General Question

elbanditoroso's avatar

How long can a fly survive in the refrigerator?

Asked by elbanditoroso (28647points) July 24th, 2017

I was taking out some cheese for lunch, and one of those green bottle flies flew right into the fridge. He didn’t make it out of there by the time the door shut.

Will he survive in the fridge (assuming I don’t open it for 4–5 hours)? Or will he chill to death?

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11 Answers

CWOTUS's avatar

He’s likely to survive longer than you do if you’re still eating that cheese after keeping it 4–5 hours out of the refrigerator…

But seriously, I don’t think it’s likely that he will chill “to death”. He (assuming gender, here) will become torpid and slow (unless those words are already synonyms, in which case you can toss one), but he should survive indefinitely.

I’ve never cared enough to study it at great depth, but insects seem to overwinter pretty well in chilly Northern latitudes. I don’t believe that they migrate (as a rule; I know there are exceptions) from warmer Southern climes. So “seasonal” deep cold doesn’t seem to kill them. I doubt that your fridge will, either.

Zaku's avatar

It’ll slow down but not be killed. That species lives 2–3 weeks. They also lay eggs at some point – best not in your fridge.

BTW, childhood experiments with freezing ants suggests some insects can survive full freezing, and thawing, although there are some losses.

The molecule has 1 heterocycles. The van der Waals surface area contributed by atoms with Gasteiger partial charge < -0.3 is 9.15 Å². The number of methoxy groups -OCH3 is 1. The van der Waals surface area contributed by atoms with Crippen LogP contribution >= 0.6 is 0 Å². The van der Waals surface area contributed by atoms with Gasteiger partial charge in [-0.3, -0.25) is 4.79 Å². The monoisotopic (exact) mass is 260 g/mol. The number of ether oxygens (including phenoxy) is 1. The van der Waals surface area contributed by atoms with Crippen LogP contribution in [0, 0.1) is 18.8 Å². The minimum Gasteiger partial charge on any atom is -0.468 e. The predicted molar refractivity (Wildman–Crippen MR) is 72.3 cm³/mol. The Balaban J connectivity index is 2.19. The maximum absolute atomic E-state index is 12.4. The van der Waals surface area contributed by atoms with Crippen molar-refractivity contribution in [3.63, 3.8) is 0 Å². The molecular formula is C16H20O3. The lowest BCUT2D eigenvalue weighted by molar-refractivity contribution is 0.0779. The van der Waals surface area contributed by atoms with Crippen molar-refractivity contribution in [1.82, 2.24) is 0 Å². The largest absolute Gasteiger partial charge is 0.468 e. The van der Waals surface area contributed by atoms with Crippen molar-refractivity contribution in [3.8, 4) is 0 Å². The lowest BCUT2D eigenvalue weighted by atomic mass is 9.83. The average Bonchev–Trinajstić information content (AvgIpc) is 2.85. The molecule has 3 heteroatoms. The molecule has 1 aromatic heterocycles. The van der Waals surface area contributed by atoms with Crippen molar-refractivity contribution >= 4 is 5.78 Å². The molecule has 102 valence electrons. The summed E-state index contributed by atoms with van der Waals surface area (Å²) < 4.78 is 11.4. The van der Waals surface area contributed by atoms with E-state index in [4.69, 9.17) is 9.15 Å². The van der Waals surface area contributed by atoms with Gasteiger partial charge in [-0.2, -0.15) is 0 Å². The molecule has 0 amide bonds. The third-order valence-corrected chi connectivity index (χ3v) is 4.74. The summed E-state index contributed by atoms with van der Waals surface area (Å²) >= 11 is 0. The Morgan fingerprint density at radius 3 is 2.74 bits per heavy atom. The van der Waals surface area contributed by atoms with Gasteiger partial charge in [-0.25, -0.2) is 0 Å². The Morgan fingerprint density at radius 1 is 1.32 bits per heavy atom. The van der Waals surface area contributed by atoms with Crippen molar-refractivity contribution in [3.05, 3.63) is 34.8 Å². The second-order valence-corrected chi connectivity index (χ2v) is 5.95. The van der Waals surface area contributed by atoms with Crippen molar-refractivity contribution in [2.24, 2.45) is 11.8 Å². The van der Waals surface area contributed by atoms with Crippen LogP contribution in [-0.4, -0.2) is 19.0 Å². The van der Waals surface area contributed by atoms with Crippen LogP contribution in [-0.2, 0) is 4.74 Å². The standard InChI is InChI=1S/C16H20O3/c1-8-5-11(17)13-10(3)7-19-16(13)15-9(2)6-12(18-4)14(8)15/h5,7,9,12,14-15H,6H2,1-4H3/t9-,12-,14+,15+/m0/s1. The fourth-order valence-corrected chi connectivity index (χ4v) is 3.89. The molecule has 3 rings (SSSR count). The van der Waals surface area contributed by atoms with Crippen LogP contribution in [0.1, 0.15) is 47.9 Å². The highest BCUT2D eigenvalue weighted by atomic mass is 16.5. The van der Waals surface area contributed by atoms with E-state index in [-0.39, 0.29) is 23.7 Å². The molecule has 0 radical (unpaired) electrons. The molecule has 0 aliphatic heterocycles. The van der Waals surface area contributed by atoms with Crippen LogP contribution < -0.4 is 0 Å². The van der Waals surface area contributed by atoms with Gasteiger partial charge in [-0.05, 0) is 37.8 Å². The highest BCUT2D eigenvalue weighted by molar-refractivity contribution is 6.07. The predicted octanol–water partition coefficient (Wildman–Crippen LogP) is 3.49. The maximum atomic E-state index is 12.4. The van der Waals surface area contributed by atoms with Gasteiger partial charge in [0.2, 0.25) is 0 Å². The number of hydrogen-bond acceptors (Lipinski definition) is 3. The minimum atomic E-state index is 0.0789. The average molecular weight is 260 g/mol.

Dutchess_III's avatar

I think they can.

Coloma's avatar

Quite awhile most likely. Maybe you should build it a little cheese house and put a blanket in it.

Dutchess_III's avatar

When we had the land we went out in January, after a flood. It had gone below freezing over night. An often dry stream, which runs off from the pond, had run, and flooded the grass around the stream.
We went around rescuing little baby fishes, cat fish, bass, you name it, who were still alive and still wiggling under the ice in the grass.
We restocked our pond with dozens and dozens of those baby fishes.

elbanditoroso's avatar

3.5 hours after original post

He’s dead. On the top shelf of the fridge.

Empirical evidence.

Dutchess_III's avatar

Did you set him out on the counter at room temperature and wait??

CWOTUS's avatar

Did you perform an autopsy to determine the actual cause of death?

flutherother's avatar

One fell into my deep freeze. After an hour it had become a grey crystal. I picked it up to wonder at this rare and beautiful object but dropped it and it shattered into a thousand tiny pieces.

MrGrimm888's avatar

@CWOTUS . It would be a “necropsy.”

To the question. Flies lose their ability to fly quickly in lower temperatures. Then they slowly succumb to hypothermia….

Dutchess_III's avatar

There is a species of frog that gets frozen solid every year, but comes back to life in the spring.

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